All motor vehicles can benefit from some preparation for cold weather, but it’s much more of a requirement for heavy vehicles. These vehicles often must carry heavy loads and operate for prolonged periods in freezing weather. These conditions place unique stresses on both moving parts and electrical components that can shorten a vehicle’s service life without specific measures. Some of the most important steps in preparing a heavy vehicle for winter involve lubrication, batteries, and fuel.
The viscosity of engine oil increases as the temperature drops, so oil with lower viscosity is preferable in cold weather. Low viscosity vehicle lubricants are able to flow through the engine more quickly, thus providing more effective lubrication. In areas with unusually wide temperature variations during the year, it may be necessary to change engine oil twice a year to keep a vehicle running well.
This decision largely depends on the Original Equipment Manufacturer (OEM) recommendations, but heavy vehicle operators may want to consider low-viscosity vehicle lubricants such as SAE 0W-30, 0W-40 and 5W-40, which provide better protection in cold weather. Keep in mind the oils in these viscosity ranges are all synthetic formulations, which are considerably more expensive than pure petroleum-based oils.
The electrical conductivity of metal generally drops with temperature, which is the main reason batteries require additional maintenance during the fall. For batteries with liquid electrolytes, ensure the electrolyte is at the indicated level to ensure it’s above the top of the plates. Keep in mind that a battery will never perform satisfactorily once its plates dry out. You can determine if this has occurred by measuring the battery’s load test current output. It’s also a good idea to check the alternator for its current output before winter.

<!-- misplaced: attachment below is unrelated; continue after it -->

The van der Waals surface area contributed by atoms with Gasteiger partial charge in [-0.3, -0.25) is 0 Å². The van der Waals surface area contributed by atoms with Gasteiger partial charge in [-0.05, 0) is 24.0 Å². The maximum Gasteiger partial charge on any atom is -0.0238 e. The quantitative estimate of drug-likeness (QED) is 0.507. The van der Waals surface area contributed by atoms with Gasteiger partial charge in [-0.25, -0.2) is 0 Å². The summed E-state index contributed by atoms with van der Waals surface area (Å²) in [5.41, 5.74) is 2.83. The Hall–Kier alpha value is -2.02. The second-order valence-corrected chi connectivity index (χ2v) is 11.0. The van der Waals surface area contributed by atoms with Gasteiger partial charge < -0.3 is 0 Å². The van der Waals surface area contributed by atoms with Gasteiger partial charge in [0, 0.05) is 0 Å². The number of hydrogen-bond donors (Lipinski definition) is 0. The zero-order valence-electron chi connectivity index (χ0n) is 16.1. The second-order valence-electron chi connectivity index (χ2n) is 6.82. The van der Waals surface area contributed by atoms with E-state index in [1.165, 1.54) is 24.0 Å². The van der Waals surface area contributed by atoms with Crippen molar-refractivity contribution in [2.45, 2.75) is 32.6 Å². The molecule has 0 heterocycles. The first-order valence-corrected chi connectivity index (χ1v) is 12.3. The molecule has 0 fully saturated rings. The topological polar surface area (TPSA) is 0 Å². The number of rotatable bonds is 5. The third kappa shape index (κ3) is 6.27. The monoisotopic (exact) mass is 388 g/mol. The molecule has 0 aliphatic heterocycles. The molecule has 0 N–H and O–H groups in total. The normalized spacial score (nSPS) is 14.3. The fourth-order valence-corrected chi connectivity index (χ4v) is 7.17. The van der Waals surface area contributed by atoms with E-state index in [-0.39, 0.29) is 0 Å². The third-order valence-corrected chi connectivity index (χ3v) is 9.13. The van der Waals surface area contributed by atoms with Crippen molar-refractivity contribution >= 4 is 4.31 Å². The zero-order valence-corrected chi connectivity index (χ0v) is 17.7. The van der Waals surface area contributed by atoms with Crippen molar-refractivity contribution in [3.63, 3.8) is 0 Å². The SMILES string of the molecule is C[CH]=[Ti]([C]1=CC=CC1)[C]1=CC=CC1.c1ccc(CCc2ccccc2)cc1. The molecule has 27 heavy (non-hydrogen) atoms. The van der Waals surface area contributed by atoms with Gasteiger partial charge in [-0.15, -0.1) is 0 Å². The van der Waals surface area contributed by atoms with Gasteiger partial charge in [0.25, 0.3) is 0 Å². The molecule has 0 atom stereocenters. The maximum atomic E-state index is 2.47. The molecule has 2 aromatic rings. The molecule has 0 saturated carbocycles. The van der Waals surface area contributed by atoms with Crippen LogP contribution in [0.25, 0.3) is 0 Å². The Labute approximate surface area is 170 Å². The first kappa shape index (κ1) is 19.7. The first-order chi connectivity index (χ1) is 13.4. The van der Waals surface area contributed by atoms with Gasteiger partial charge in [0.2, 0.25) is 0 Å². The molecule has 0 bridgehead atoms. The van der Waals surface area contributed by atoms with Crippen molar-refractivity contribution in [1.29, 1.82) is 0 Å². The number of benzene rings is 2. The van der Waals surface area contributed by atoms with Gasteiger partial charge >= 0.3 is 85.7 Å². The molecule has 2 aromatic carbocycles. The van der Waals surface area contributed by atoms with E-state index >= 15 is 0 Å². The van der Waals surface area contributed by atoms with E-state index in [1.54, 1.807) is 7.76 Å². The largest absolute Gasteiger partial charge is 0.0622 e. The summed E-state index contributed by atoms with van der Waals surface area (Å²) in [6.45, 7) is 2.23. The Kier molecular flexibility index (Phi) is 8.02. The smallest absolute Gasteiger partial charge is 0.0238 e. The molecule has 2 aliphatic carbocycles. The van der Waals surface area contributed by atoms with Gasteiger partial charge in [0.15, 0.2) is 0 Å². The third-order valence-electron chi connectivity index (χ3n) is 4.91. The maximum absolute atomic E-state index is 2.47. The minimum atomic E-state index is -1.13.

Clean debris around the battery posts to prevent it from creating a conductive path and draining the battery. You should also clean corrosion on the posts with baking soda and a wire brush, which can improve the electrical connection between the cables and battery. These measures can help improve battery performance, which becomes especially important at low temperatures.
The density of fuel increases as the temperature drops, which also increases the concentration of contaminants in the fuel. This fact makes fall an ideal time to check the fuel coming from your provider. Clean the cap on the fuel tank and ensure it’s functioning properly to prevent snow and ice from entering the fuel tank.
The maintenance requirements of heavy vehicles increase in conditions of extreme temperatures. The best time to prepare your vehicle for cold weather is in the fall before it gets cold enough to affect performance.